Peter Lyons

The destiny of complex languages

December 04, 2011

I had an interesting thought about programming languages and complexity yesterday. I think of languages like Python and CoffeeScript (and even C 1 aim to be small and consistent as a language. Things like Perl and Ruby are much more complex. I have been studying both Ruby and CoffeeScript for a while (I think about a year for Ruby and maybe 6 months for CoffeeScript guessing from unreliable memory), and I feel like my JavaScript/CoffeeScript knowledge is solid and with Ruby I'm mired in intermediate status. However, the fact is I write lots of code in each of these languages. So what does that indicate?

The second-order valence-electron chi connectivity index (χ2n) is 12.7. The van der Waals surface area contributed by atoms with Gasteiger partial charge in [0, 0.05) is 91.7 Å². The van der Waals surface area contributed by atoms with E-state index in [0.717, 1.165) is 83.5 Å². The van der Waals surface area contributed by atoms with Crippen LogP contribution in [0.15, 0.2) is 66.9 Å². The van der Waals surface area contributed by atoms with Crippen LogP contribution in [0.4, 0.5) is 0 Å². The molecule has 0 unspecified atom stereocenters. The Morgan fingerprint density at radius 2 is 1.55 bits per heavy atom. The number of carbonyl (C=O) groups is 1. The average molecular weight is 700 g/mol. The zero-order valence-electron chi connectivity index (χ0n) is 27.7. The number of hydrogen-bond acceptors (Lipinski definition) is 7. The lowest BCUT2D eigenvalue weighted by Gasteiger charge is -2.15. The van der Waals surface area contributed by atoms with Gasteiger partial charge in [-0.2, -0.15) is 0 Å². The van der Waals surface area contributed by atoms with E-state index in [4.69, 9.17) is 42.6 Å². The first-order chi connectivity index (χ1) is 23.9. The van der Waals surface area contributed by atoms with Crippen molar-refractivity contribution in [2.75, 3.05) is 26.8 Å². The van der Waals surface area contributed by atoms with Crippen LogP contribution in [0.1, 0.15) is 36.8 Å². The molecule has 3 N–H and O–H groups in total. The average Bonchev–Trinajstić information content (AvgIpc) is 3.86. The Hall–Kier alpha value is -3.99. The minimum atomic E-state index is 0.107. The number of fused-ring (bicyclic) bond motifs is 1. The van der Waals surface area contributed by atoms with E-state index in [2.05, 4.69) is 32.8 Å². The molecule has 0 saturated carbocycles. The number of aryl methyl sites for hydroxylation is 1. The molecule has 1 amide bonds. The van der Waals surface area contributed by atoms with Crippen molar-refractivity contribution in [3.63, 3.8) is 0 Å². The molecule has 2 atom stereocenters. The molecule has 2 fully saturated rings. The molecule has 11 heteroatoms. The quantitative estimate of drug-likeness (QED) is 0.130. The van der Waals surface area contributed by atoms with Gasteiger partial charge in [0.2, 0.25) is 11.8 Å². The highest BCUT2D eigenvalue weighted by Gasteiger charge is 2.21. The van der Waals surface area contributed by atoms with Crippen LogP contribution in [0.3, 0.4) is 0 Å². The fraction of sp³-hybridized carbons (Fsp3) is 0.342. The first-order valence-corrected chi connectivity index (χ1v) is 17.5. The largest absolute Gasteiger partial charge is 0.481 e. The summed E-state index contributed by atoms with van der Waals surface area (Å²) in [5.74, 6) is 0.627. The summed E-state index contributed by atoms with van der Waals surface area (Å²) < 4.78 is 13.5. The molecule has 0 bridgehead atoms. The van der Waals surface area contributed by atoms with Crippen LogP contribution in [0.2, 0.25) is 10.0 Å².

It seems to me that the more complex your language, the larger portion of the total extant codebase written in that language will have been authored by programmers that do not completely understand the language. I would venture that if you took all existing Perl code, about 80% of it was written by programmers or sysadmins with cursory knowledge of the language. And within the Perl community, finding truly competent programmers with solid mastery of the language is definitely the exception, not the rule. I think the combination of ruby's largeness and complexity coupled with the huge popularity of rails means the same is true for Ruby. But I don't think there's anything about Perl or Ruby that makes it this way other than just it's the nature of having complexity in your language.

I'm solidly in the camp of tiny, simple languages with programs authored by programmers with mastery, and this post has been interesting food for thought for me on this topic.